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Ukraine’s Battle with Russia Moves to the Classroom

This article was originally published by Coda Story.

By Ian Bateson 

The bell rings for the end of lessons at Bakhmut’s School Number 18 in the Donetsk region of eastern Ukraine, and children come pouring out of the building.

Historically, Russian has been the dominant language here. It is a short drive to the frontline of the country’s 3-year-old war with Russian-backed separatists, who briefly overran the city early in the conflict. But as the children make their way home, some are speaking Ukrainian—a sign of a growing drive to make it the main language here.

Russia once used language to divide Ukrainians—justifying its annexation of Crimea in 2014 and its backing for separatists on the grounds that it was protecting Russian speakers. As Ukraine has pushed back with efforts to promote its national identity, language has become the battleground once more, with education the new frontline. But that risks making Russian complaints about language discrimination—overhyped in the past—come true now.

“My daughter cries at night because she can’t understand the homework,” said Olga Sergienko, who says she was told just before starting at School 18 that her 7-year-old would not be taught in Russian. Like other parents with children there, she feels her rights have been violated—but it was too late to find another school, and in any case the alternatives are running out.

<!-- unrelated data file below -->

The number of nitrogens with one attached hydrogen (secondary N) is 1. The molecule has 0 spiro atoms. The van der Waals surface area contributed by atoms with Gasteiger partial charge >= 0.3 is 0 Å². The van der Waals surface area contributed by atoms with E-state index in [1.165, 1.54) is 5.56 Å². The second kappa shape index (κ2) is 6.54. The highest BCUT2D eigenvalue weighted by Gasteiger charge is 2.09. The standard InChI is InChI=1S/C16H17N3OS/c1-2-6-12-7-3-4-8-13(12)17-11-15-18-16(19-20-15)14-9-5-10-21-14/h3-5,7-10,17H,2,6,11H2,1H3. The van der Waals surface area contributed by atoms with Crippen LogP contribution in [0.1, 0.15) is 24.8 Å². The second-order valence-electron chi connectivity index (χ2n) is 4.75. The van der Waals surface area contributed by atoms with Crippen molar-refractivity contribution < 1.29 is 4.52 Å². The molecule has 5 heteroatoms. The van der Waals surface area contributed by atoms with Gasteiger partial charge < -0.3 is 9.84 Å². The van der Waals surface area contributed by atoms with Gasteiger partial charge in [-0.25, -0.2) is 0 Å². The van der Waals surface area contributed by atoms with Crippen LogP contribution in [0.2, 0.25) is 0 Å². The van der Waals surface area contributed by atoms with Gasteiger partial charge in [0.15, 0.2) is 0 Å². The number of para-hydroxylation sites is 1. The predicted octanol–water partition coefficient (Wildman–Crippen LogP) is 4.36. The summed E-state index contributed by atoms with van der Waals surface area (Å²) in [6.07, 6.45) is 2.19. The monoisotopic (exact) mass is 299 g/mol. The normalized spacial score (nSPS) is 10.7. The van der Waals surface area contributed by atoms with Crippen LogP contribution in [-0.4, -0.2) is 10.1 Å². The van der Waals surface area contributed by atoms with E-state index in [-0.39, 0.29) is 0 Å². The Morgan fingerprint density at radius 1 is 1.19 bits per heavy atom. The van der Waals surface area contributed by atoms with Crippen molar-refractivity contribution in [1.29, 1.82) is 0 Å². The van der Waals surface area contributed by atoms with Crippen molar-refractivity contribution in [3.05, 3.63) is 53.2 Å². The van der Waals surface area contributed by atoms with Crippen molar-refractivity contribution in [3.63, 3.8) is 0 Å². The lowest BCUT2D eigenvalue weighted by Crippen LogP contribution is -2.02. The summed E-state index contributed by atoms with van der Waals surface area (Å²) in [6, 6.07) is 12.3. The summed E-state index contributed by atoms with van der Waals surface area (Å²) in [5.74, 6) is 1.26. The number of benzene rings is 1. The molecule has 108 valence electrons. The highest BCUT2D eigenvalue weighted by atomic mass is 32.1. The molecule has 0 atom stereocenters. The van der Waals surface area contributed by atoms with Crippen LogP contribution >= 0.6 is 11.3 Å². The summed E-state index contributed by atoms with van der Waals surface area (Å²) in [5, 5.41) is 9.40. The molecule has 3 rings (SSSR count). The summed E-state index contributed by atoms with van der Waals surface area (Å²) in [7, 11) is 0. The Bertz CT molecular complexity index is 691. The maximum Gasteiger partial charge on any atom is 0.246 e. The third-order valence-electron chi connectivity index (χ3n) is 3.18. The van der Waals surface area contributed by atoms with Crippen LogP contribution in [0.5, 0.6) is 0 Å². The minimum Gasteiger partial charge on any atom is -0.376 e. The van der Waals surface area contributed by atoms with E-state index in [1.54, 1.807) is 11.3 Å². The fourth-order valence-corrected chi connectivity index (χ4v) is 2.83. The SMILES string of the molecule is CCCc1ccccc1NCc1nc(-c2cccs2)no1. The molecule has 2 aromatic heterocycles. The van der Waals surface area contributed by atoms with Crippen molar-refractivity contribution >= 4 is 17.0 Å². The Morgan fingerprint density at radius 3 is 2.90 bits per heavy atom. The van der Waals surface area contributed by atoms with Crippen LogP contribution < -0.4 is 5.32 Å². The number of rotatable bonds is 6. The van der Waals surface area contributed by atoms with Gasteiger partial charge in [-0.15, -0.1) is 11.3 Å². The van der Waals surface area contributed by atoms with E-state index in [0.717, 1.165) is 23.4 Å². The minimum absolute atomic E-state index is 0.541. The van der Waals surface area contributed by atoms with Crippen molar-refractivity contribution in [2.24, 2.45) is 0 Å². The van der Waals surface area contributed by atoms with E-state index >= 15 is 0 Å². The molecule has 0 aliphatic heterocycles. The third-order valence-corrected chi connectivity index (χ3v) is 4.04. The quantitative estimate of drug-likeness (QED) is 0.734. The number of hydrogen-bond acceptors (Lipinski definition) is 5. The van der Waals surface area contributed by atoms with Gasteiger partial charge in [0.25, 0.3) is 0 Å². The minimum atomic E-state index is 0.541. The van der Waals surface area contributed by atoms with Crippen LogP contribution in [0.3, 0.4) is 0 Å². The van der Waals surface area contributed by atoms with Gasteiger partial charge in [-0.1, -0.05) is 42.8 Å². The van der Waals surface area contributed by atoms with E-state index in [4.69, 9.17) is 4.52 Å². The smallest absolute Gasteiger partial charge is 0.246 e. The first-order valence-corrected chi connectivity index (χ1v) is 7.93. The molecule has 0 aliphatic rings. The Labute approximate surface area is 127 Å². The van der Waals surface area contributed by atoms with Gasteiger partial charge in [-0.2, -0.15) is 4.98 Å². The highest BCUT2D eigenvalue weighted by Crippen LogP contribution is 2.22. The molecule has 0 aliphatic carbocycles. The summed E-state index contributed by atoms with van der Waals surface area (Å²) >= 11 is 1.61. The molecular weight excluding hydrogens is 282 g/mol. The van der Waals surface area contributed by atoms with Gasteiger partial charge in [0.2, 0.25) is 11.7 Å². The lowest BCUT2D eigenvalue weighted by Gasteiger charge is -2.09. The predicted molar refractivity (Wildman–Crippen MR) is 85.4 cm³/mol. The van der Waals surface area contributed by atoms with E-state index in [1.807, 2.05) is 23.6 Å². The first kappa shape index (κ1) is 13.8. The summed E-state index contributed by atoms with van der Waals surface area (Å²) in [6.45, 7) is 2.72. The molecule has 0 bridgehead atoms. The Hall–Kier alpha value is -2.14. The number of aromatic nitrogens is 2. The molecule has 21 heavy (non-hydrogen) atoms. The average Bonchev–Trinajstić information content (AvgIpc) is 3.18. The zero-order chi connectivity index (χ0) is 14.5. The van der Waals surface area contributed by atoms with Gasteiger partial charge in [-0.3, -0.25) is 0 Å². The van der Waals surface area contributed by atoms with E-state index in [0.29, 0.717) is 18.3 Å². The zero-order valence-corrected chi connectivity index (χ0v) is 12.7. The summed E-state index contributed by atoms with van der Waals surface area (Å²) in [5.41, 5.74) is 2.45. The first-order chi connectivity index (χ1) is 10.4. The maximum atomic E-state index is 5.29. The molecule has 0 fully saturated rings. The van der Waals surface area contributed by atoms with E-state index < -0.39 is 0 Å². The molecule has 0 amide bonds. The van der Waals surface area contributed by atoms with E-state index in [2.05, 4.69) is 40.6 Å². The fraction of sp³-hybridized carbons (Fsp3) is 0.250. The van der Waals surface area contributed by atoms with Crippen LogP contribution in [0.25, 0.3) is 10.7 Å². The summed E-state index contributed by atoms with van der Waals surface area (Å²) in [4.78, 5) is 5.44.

The Donetsk regional governor Pavlo Zhebrivskyi has been leading this drive to make Ukrainian the main teaching language—and if a new education bill becomes law, this could become the pattern nationwide. He oversees a program to rebuild local schools damaged by war and neglect, but with one condition for receiving funds, he says: “The language of instruction.”

By Zhebrivskyi’s estimates, 60 percent of classes were using Ukrainian as the language of instruction by the end of the 2016-2017 school year—and he expected it to rise to 80 percent for this new school year.

The governor’s critics accuse him of being a carpetbagger, seizing an opportunity to promote his career. He is originally from central Ukraine, and came to to Donetsk to serve in the Ukrainian army in 2014. And like all Ukrainian governors he is not elected, but appointed by the president.

But Governor Zhebrivskyi says he is reversing the effects of past Soviet policy that forced Ukrainian speakers from the countryside to switch to Russian when they moved to cities like Bakhmut—then called Artemovsk. It is not true to say Donetsk “is a Russian-speaking region,” he says. “If you go to any village in the Donetsk region you will hear normal Ukrainian.”

Earlier this month, the Ukrainian parliament passed a new law that could repeat the Bakhmut model across the country. If it is signed into law by President Petro Poroshenko, all minority language schools will be required to teach all their lessons in Ukrainian starting from the fifth grade—except those specifically dedicated to their own languages. Five European countries with minorities in Ukraine, as well as Russia, have criticized the legislation. But it is expected that amendments will be made excluding every language from the law—except Russian.